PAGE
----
2020 National Patient Safety Goals

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If there’s one thing consistent about the health care field, it’s that it’s always changing. Whether it’s new uses for medications, new technology, new diseases, or new understandings about how the human body works, we are always ready to adapt. 

With that progress comes new issues. Medical organizations, such as the Joint Commission, keep track of issues, and determine best practices as they come up. In the Joint Commission’s case, the organization puts together a yearly list of National Patient Safety Goals

Keeping up with these issues and guidelines helps facilities stay accredited to show that they meet the best standards for quality care. So what are they, and how do they apply to you?

What is the Joint Commission?

Depending on where you’ve worked in the medical field and how long you’ve been there, you likely have heard of the Joint Commission. If you haven’t or need a refresher, the Joint Commission is a national organization that accredits patient care facilities, like hospitals, nursing homes, or laboratory services. 

After the initial inspection to decide whether or not a facility can receive accreditation, the facilities then have to pass regular inspections. If you’ve worked in a facility with Joint Commission accreditation, you’ve likely experienced the flurry of activity and stress that comes with an inspection. These inspections make sure that those facilities stay up to the Joint Commission’s current quality standards to protect the staff as well as your patients.

What are National Patient Safety Goals?

Every year, the Joint Commission releases National Patient Safety Goals. These goals are based on patient safety issues that have come up as the most common and concerning for the current fiscal year, which begins on July 1. The goals are divided up by specific programs and facility type, as patient needs will vary between specialties. 

If you work in any of these facility types, be familiar with the patient safety goals, even if the facility you normally work at isn’t accredited. These goals can help you identify areas where you might need to pay closer attention to make sure that our patients are kept safe and given the best care they need.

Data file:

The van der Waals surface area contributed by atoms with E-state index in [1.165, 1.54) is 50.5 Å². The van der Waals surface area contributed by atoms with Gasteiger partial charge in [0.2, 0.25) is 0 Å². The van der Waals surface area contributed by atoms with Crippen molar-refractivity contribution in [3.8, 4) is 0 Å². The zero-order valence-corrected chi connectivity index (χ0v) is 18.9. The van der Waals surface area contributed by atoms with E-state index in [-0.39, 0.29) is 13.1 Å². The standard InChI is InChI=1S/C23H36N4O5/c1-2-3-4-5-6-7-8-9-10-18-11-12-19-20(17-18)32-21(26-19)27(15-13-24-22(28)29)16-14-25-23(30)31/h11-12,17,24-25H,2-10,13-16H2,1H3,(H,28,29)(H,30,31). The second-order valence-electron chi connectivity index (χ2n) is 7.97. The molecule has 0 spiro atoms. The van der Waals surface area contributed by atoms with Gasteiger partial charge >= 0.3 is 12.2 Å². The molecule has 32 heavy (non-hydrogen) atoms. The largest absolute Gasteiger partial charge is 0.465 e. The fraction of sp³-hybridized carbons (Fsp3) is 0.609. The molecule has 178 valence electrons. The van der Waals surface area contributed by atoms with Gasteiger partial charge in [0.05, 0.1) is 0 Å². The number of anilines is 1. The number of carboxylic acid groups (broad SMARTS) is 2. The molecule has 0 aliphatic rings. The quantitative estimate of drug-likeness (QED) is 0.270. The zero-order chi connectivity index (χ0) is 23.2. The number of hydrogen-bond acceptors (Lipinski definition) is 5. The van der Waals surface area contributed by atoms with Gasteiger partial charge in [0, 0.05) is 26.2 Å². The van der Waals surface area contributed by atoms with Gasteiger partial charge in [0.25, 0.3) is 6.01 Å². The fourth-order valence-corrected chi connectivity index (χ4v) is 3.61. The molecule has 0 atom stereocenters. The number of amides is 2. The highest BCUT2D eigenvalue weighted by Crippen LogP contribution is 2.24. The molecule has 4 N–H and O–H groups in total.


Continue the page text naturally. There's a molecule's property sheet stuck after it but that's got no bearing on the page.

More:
Below is a list of the different patient care centers that the patient safety goals cover, links to where you can download the full information, and a brief summary of the issues talked about in that category. 

Ambulatory Health Care

The patient safety goals for ambulatory health care include the following:

  • Identifying patients correctly
  • Using medications safely
  • Preventing infection
  • Preventing mistakes in surgery

Behavioral Health Care

These are the annual goals for behavioral health care:

  • Identifying individuals correctly
  • Using medications safely
  • Preventing infection
  • Identifying individuals served safety risks

Critical Access Hospital

For critical access hospitals, here are this year’s national patient safety goals:

  • Identifying patients correctly
  • Improving staff communication
  • Using medicines safely
  • Using alarms safely
  • Preventing infection
  • Identifying patient safety risks
  • Preventing mistakes in surgery

Home Care

The annual patient safety goals for home care services include:

  • Identifying patients correctly
  • Using medications safely
  • Preventing infection
  • Preventing patients from falling
  • Identifying patient safety risks

Hospital

Included safety goals for hospitals are the following:

  • Identifying patients correctly
  • Improving staff communication
  • Using medications safely
  • Using alarms safely
  • Preventing infection
  • Identifying patient safety risks
  • Preventing mistakes in surgery

Laboratory

For laboratories, the Joint Commission describes how to tackle the following patient safety goals:

  • Identifying patients correctly
  • Improving staff communication
  • Prevent infection

Nursing Care Center

If you work in a nursing care center, here are the patient safety goals for 2020:

  • Identifying patients correctly
  • Improving staff communication
  • Preventing infection
  • Preventing residents from falling
  • Preventing bedsores

Office-based Surgery

For those working in office-based surgery centers, here are the patient safety goals for your facility:

  • Identifying patients correctly
  • Using medications safely
  • Preventing infection
  • Preventing mistakes in surgery
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